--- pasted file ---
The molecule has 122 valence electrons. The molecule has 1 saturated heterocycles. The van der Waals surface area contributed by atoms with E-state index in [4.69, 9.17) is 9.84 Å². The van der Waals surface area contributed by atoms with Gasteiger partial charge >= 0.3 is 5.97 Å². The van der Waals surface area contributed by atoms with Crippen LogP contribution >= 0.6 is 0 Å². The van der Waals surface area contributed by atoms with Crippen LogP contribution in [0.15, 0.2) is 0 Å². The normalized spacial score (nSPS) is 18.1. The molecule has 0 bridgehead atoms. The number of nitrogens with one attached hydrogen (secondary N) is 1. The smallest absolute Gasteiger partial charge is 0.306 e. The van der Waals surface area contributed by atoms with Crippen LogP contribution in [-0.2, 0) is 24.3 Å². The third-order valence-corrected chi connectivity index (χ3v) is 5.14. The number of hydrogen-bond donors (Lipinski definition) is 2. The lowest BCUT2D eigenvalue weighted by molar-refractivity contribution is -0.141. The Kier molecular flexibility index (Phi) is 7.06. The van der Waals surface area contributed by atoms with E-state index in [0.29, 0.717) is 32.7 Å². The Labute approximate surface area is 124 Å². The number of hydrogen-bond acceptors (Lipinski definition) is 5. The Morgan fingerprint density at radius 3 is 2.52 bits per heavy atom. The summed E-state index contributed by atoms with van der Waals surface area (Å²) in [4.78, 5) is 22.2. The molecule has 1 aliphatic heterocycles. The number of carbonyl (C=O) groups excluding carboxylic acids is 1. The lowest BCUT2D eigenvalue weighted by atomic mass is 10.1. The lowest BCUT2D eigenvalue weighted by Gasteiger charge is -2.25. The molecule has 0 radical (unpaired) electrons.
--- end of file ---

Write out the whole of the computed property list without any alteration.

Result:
The molecule has 122 valence electrons. The molecule has 1 saturated heterocycles. The van der Waals surface area contributed by atoms with E-state index in [4.69, 9.17) is 9.84 Å². The van der Waals surface area contributed by atoms with Gasteiger partial charge >= 0.3 is 5.97 Å². The van der Waals surface area contributed by atoms with Crippen LogP contribution >= 0.6 is 0 Å². The van der Waals surface area contributed by atoms with Crippen LogP contribution in [0.15, 0.2) is 0 Å². The normalized spacial score (nSPS) is 18.1. The molecule has 0 bridgehead atoms. The number of nitrogens with one attached hydrogen (secondary N) is 1. The smallest absolute Gasteiger partial charge is 0.306 e. The van der Waals surface area contributed by atoms with Crippen LogP contribution in [-0.2, 0) is 24.3 Å². The third-order valence-corrected chi connectivity index (χ3v) is 5.14. The number of hydrogen-bond donors (Lipinski definition) is 2. The lowest BCUT2D eigenvalue weighted by molar-refractivity contribution is -0.141. The Kier molecular flexibility index (Phi) is 7.06. The van der Waals surface area contributed by atoms with E-state index in [0.29, 0.717) is 32.7 Å². The Labute approximate surface area is 124 Å². The number of hydrogen-bond acceptors (Lipinski definition) is 5. The Morgan fingerprint density at radius 3 is 2.52 bits per heavy atom. The summed E-state index contributed by atoms with van der Waals surface area (Å²) in [4.78, 5) is 22.2. The molecule has 1 aliphatic heterocycles. The number of carbonyl (C=O) groups excluding carboxylic acids is 1. The lowest BCUT2D eigenvalue weighted by atomic mass is 10.1. The lowest BCUT2D eigenvalue weighted by Gasteiger charge is -2.25. The molecule has 0 radical (unpaired) electrons.